I missed last week’s WIR because my husband and I got new
toys phones. As a result there has been much instagraming, friendly competitionin and not a whole lot of reading!
This week I am reading The Omnivore Dilemma: A Natural History of Four Meals. When I first read the title I was a little bit confused (and I still am as I haven’t gotten to that part) when I saw the four meals. I only eat three meals a day, should I be eating four? Does a snack count as a meal? I’m sure all of my questions will be answered in time. I am only part way through the first part of book.
It is a wonderfully written book, I really enjoy reading Michael Pollan’s work. In this book he is working backwards starting with our highly processed food culture working backwards to what our ancestors ate. The first part of the book and the only part I have read so far is an in-depth look at corn and how Americans (and I’m assuming it applies to Canadian’s as well) has surpassed Mexico as the most corn consuming nation. It is surprising to think about because we don’t sit down and eat tons of corn, at least we don’t think we do. But when you get done to it ever one of our processed foods is full of corn. He also talked about the feed lots for cows and how they aren’t designed to live on a diet of grain and he problems the poor cows have from eating so much corn.
I am hoping that the as I get more into the book and he talks about more traditional farms and planting that I don’t feel as horrible about the food that I am eating as I do now. I do have his next book on my shelf waiting for me to read it is called In Defence of Food. It is how we can change the way we are eating one meal at a time. It is taking the information from Dilemma and putting it into practice.
What are you reading this week?
After receiving some yummy spices in the mail last week I decided to whip up a batch of kimchi. I have tried previous times to make it with limited success. The first recipe that I had tried was good but it wasn’t really a true kimchi it was more of a vegetable kraut and I shredded everything MUCH to small. The second time I made it I followed the recipe in Wild Fermentation, it was good but it wasn’t the vibrant red colour I have seen in traditional kimchis.
Once my spices arrived I got right to work. I had a ~2.5lb napa cabbage that I removed the core and cut into chunks along with some sliced daikon, and sliced carrots. I weighted it down and soaked it in a brine (as described in WF) for several hours until the cabbage was nice and wilted and the vegetables were soft. I made a paste with some garlic, korean chilies, ginger, fish sauce and scallions. I drained the vegetables, mixed with the spices and shoved it into a jar and let it sit. I left mine for about 3 days (it was very hot here) to reach my desired taste. You can leave it longer it is just my personal preference. It was lovely it hissed and spewed brine all over by the result was a nice tangy kimchi that had a hint of spice (and a LOT of garlic, next time I won’t be some heavy handed with the garlic).
I was given the recipe for the kimchi by the same wonderful friend who sent me the spices. I am in love with it!
Spicy Kimchi (makes approximately 1.5L) (modified from Wild Fermentation)
- 1 head of nappa (or Chinese) cabbage (2-3lbs)
- 1 or 2 Carrots
- 1 daikon
- 3 or more scallions
- 2-3 cloves of garlic
- 1″ long piece of ginger
- 2 tbsp Korean chili powder (more if you want it spicy)
- 1-2tbsp fish sauce
- Core and cut the cabbage, slice the daikon, and carrots and add to a bowl. Add salt and water to make a brine (I used about 3 tbsp of salt and enough water to cover everything). Weigh the vegetables down so they stay under the brine and let sit for several hours or until soft and wilted. Drain, reserving some of the brine.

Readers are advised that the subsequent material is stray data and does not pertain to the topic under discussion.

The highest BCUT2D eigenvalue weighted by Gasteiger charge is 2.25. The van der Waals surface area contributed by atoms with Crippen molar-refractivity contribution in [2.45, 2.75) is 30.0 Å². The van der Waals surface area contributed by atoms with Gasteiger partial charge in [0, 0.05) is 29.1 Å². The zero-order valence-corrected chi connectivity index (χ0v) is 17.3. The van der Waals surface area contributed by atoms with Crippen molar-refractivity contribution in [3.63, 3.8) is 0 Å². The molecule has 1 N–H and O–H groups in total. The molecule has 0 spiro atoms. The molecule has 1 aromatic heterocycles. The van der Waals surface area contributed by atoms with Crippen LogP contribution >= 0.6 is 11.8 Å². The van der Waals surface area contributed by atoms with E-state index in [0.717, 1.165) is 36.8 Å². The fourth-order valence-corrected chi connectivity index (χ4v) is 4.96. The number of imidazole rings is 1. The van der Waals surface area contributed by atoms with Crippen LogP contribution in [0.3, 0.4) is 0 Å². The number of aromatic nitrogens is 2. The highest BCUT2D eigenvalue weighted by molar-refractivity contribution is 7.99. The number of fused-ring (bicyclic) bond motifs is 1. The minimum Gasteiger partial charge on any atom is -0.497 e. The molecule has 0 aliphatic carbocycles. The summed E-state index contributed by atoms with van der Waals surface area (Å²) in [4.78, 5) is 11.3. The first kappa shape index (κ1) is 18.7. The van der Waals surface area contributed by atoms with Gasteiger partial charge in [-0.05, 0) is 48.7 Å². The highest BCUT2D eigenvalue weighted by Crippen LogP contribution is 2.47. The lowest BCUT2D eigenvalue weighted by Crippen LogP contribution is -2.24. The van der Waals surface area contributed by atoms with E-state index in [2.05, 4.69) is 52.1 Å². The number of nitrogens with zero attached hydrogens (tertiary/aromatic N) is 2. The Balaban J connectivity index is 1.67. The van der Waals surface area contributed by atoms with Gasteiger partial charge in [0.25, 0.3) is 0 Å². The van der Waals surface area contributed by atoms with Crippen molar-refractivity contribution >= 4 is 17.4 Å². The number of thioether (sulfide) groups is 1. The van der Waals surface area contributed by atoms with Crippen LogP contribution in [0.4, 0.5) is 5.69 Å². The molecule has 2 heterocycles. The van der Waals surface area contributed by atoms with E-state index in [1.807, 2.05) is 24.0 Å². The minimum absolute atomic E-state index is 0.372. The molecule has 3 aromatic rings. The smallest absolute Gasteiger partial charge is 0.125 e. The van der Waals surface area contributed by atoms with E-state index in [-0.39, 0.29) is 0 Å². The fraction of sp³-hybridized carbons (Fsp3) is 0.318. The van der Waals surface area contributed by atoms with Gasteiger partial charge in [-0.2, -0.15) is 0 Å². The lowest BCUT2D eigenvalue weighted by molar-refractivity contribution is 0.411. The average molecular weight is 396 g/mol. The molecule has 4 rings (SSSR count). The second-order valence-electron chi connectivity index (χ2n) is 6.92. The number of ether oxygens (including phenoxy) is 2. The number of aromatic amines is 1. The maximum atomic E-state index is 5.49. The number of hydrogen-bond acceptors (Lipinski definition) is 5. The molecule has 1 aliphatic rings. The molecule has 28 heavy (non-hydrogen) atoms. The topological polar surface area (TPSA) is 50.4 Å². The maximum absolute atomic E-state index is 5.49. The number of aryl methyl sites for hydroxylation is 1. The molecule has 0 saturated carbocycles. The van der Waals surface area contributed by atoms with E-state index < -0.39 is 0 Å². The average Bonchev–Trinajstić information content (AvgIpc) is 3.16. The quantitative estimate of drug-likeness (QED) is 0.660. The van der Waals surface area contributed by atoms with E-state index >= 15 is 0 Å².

- Grate the ginger and chop up the garlic. Mix together with the Korean chili powder and the fish sauce. Add in the chopped scallions.
- Drain the vegetables and reserve some of the brine, mix the spice paste with the veggies until thoroughly mixed. Pack into a 1.5L jar or into a quart and a pint jar, pressing hard so the brine comes up over the vegetables and weigh down the veggies to keep them submerged. (Do this wearing gloves otherwise your hands will be quite spicy!)
- Ferment the kimchi in a corner or your kitchen out of direct sunlight. If you are using a jar that does not have a gasket or an airlock make sure you burp them as a lot of gas is produced. Place them on a plate or a towel to catch any drips that might stain your counter. Start tasting them at 3 days until they reach your desired level of sourness, then transfer to the fridge.
I made my kimchi in a fido style jar (bail top with a rubber gasket), it is self burping and every so often on days 2 and 3 we would hear a hissing or gurgling sound coming from the jars as the pressure was released. For some reason each time this happen my 3 year old went into hysterics, she thought it was so funny.
So there you have it, simple, easy, delicious not too spicy kimchi.
Shared as part of Traditional Tuesdays and Fight Back Friday.
Korean Chili Spice and Rice Yeast
This week I got some spicy mail, literally spicy. It was a mixture of Korean chillies for kimchi. When I opened the envelope you could just smell the spice, it was heavenly!
There have been some recipes that I have desperately wanted to try but I can’t get the ingredients around here and the websites that do carry them don’t seem to ship to Canada. So what is a girl to do? Make American friends! I had all of my stuff shipped to a friends house and she graciously shipped it to me. I will be forever grateful to her for doing this!
Now that my ingredients have arrived I can’t wait to start making them. I started the kimchi yesterday and it is already in the gaseous stage spewing extra brine all over my counter but it smells wonderful and the beautiful deep red colour I have seen in other kimchis.
The other package is rice yeast. There is a recipe I have been dying to try where you mix cooked rice and the yeast together and let it culture for several days. I have tried something similar to this when I was travelling in China and I hope it is as tasty as I remember! I hope to post some recipes tomorrow.
Have you received anything fun in the mail lately?